The amount of CM increases and the consistency becomes thinner and much more slippery. It will feel stretchy, look more transparent, and is often referred to as egg-white mucus. This is the fertile stage and you chances of conception are at their highest as ovulation is either about to occur or is occurring.

Some women may be able to check their cervical mucus by simply wiping with some toilet tissue. Others may find it more difficult, and for these women it is easier to insert a finger into the vagina and tilt it towards the cervix in order to get some of the cervical mucus on the finger so it can be examined. By stretching the mucus between two fingers you can assess how stretchy it is, another key indicator that ovulation is imminent.

Writing down a description of your CM and putting it in a diary can help you work out when you are in your most fertile stage, and when the mucus suggests you are pre-ovulation or post-ovulation. This is a great way to assess your fertility during the month, but it is much more effective when combined with information from other sources, especially charting basal body temperature.

Charting Basal Body Temperature (BBT)

When it comes to measuring basal body temperature (BBT), it is all about precision. To measure effectively you need to have a thermometer which is precise enough to measure tiny changes in temperature. The other important thing to understand is that your basal body temperature can only be taken first thing in the morning after a minimum of three hours? sleep. Take the temperature measurement before you get out of bed, before you eat or drink and before you do anything else to get the most reliable temperature recording.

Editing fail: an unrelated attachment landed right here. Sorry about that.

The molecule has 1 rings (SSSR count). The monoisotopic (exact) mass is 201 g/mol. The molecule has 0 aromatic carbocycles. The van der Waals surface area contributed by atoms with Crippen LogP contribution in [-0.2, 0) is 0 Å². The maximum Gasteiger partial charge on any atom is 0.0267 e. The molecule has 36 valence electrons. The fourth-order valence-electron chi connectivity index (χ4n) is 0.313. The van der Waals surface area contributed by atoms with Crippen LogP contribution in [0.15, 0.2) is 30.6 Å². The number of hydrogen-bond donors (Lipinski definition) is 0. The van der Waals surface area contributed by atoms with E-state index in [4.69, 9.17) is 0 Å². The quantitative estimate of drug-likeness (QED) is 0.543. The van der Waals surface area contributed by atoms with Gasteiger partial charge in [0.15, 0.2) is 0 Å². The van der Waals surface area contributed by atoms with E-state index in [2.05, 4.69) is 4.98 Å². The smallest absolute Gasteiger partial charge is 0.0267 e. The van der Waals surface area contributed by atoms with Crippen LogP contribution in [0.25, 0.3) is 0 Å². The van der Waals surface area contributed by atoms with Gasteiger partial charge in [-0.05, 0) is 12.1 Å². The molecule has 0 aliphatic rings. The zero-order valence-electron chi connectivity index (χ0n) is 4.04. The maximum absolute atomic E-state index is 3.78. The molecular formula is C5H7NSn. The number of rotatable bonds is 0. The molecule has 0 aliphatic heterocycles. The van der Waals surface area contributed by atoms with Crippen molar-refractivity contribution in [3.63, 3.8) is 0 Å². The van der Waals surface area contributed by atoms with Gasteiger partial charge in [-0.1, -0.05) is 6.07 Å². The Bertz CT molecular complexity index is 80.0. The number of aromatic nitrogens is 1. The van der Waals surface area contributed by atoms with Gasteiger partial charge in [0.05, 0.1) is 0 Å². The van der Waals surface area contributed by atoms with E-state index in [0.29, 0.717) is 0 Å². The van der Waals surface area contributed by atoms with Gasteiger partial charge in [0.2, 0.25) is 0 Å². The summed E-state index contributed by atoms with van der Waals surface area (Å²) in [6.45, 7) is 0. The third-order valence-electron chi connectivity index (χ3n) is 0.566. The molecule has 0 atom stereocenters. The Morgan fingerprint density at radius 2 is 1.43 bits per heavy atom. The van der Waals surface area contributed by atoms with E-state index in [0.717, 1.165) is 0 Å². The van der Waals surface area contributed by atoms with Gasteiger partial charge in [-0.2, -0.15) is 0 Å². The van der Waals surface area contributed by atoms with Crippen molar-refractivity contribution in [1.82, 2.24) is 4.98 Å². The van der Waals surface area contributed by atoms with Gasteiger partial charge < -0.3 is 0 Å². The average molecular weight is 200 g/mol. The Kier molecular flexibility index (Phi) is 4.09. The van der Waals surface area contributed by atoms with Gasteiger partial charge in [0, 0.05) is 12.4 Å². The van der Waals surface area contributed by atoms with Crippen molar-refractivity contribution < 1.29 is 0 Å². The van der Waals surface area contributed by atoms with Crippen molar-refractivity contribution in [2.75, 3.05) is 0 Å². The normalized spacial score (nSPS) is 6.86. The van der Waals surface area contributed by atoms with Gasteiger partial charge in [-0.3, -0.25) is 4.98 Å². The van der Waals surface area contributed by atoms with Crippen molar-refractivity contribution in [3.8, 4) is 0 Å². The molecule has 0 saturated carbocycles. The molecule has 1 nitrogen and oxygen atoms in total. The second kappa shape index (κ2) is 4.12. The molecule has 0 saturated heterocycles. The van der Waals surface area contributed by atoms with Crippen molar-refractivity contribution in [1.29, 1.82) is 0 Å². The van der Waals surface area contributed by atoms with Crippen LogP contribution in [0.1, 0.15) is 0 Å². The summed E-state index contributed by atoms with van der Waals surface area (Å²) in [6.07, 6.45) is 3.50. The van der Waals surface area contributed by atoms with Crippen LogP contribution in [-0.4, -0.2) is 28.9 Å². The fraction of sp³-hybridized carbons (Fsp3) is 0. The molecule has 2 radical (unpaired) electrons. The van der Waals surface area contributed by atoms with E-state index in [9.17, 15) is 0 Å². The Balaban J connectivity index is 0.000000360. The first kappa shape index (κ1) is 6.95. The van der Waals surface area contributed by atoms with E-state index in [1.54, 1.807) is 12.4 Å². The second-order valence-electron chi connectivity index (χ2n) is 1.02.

Recording BBT works because it enables you to pinpoint when any small rise in your basal temperature occurs ? a sign that ovulation is occurring. You won?t even notice it, but your body temperature rises by around 0.2 or 0.3 degrees C when you ovulate. Measuring your temperature over the course of a month enables you to work out when the temperature spikes by a fraction of a degree compared to the previous week of temperature recordings. If this temperature spike lasts for three days and coincides with fertile cervical mucus, you can be even more confident that you are at your most fertile stage and ovulation is occurring.

There are factors that may affect the reliability of your results ? an illness can raise your temperature, medications (such as paracetamol or ibuprofen) can lower it and alcohol can affect it too.

Charting has helped many women work out when they are ovulating, and there are tests that you can purchase that work in a similar way to a pregnancy test that also help you estimate your ovulation date. Most experts agree that the most effective way to ensure you conceive is to have sex every two days throughout the cycle, but knowing your cycle, and being aware of your most fertile times allows you to concentrate your efforts and also to establish if there are any problems with your cycle.